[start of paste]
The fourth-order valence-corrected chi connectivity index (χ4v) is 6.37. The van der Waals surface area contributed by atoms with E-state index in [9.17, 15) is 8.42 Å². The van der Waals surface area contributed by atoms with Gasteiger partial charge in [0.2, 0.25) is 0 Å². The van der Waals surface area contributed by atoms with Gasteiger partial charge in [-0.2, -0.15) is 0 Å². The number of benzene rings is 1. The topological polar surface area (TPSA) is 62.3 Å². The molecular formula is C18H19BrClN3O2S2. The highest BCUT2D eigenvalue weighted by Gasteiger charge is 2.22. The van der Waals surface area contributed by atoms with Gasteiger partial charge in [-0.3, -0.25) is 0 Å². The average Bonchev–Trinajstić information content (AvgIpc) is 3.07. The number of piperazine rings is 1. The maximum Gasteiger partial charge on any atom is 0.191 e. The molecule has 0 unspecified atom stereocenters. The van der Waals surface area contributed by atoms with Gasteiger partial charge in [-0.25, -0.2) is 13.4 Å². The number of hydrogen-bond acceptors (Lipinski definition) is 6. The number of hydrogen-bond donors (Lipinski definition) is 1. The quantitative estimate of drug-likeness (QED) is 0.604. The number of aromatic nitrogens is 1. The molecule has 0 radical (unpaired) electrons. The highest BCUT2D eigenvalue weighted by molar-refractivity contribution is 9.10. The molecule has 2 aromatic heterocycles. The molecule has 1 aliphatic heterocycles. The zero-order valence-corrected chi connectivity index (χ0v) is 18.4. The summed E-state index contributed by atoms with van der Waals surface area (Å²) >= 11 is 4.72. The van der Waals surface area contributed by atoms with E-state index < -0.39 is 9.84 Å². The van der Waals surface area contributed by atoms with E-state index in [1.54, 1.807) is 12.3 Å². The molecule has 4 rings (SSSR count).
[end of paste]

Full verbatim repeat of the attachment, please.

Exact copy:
The fourth-order valence-corrected chi connectivity index (χ4v) is 6.37. The van der Waals surface area contributed by atoms with E-state index in [9.17, 15) is 8.42 Å². The van der Waals surface area contributed by atoms with Gasteiger partial charge in [0.2, 0.25) is 0 Å². The van der Waals surface area contributed by atoms with Gasteiger partial charge in [-0.2, -0.15) is 0 Å². The number of benzene rings is 1. The topological polar surface area (TPSA) is 62.3 Å². The molecular formula is C18H19BrClN3O2S2. The highest BCUT2D eigenvalue weighted by Gasteiger charge is 2.22. The van der Waals surface area contributed by atoms with Gasteiger partial charge in [-0.3, -0.25) is 0 Å². The average Bonchev–Trinajstić information content (AvgIpc) is 3.07. The number of piperazine rings is 1. The maximum Gasteiger partial charge on any atom is 0.191 e. The molecule has 0 unspecified atom stereocenters. The van der Waals surface area contributed by atoms with Gasteiger partial charge in [-0.25, -0.2) is 13.4 Å². The number of hydrogen-bond acceptors (Lipinski definition) is 6. The number of hydrogen-bond donors (Lipinski definition) is 1. The quantitative estimate of drug-likeness (QED) is 0.604. The number of aromatic nitrogens is 1. The molecule has 0 radical (unpaired) electrons. The highest BCUT2D eigenvalue weighted by molar-refractivity contribution is 9.10. The molecule has 2 aromatic heterocycles. The molecule has 1 aliphatic heterocycles. The zero-order valence-corrected chi connectivity index (χ0v) is 18.4. The summed E-state index contributed by atoms with van der Waals surface area (Å²) >= 11 is 4.72. The van der Waals surface area contributed by atoms with E-state index < -0.39 is 9.84 Å². The van der Waals surface area contributed by atoms with E-state index in [1.54, 1.807) is 12.3 Å². The molecule has 4 rings (SSSR count).